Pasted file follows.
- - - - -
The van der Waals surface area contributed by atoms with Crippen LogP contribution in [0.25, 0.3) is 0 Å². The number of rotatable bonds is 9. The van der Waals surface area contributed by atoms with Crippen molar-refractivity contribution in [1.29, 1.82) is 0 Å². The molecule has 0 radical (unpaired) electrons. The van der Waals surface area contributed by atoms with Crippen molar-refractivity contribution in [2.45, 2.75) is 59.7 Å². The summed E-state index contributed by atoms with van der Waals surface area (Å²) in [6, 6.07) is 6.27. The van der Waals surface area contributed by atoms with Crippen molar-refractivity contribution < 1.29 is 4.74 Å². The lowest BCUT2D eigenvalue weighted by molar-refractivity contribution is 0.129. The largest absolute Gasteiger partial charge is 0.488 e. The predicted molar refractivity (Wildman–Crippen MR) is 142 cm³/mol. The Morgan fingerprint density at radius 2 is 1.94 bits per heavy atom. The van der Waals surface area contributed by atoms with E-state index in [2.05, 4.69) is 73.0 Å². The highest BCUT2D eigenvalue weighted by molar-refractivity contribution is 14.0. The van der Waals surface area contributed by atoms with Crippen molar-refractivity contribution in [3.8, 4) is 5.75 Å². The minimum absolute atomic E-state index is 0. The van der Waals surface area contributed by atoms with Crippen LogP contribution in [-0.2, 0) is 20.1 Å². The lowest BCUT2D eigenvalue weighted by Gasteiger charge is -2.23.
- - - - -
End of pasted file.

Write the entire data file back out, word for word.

The van der Waals surface area contributed by atoms with Crippen LogP contribution in [0.25, 0.3) is 0 Å². The number of rotatable bonds is 9. The van der Waals surface area contributed by atoms with Crippen molar-refractivity contribution in [1.29, 1.82) is 0 Å². The molecule has 0 radical (unpaired) electrons. The van der Waals surface area contributed by atoms with Crippen molar-refractivity contribution in [2.45, 2.75) is 59.7 Å². The summed E-state index contributed by atoms with van der Waals surface area (Å²) in [6, 6.07) is 6.27. The van der Waals surface area contributed by atoms with Crippen molar-refractivity contribution < 1.29 is 4.74 Å². The lowest BCUT2D eigenvalue weighted by molar-refractivity contribution is 0.129. The largest absolute Gasteiger partial charge is 0.488 e. The predicted molar refractivity (Wildman–Crippen MR) is 142 cm³/mol. The Morgan fingerprint density at radius 2 is 1.94 bits per heavy atom. The van der Waals surface area contributed by atoms with E-state index in [2.05, 4.69) is 73.0 Å². The highest BCUT2D eigenvalue weighted by molar-refractivity contribution is 14.0. The van der Waals surface area contributed by atoms with Crippen molar-refractivity contribution in [3.8, 4) is 5.75 Å². The minimum absolute atomic E-state index is 0. The van der Waals surface area contributed by atoms with Crippen LogP contribution in [-0.2, 0) is 20.1 Å². The lowest BCUT2D eigenvalue weighted by Gasteiger charge is -2.23.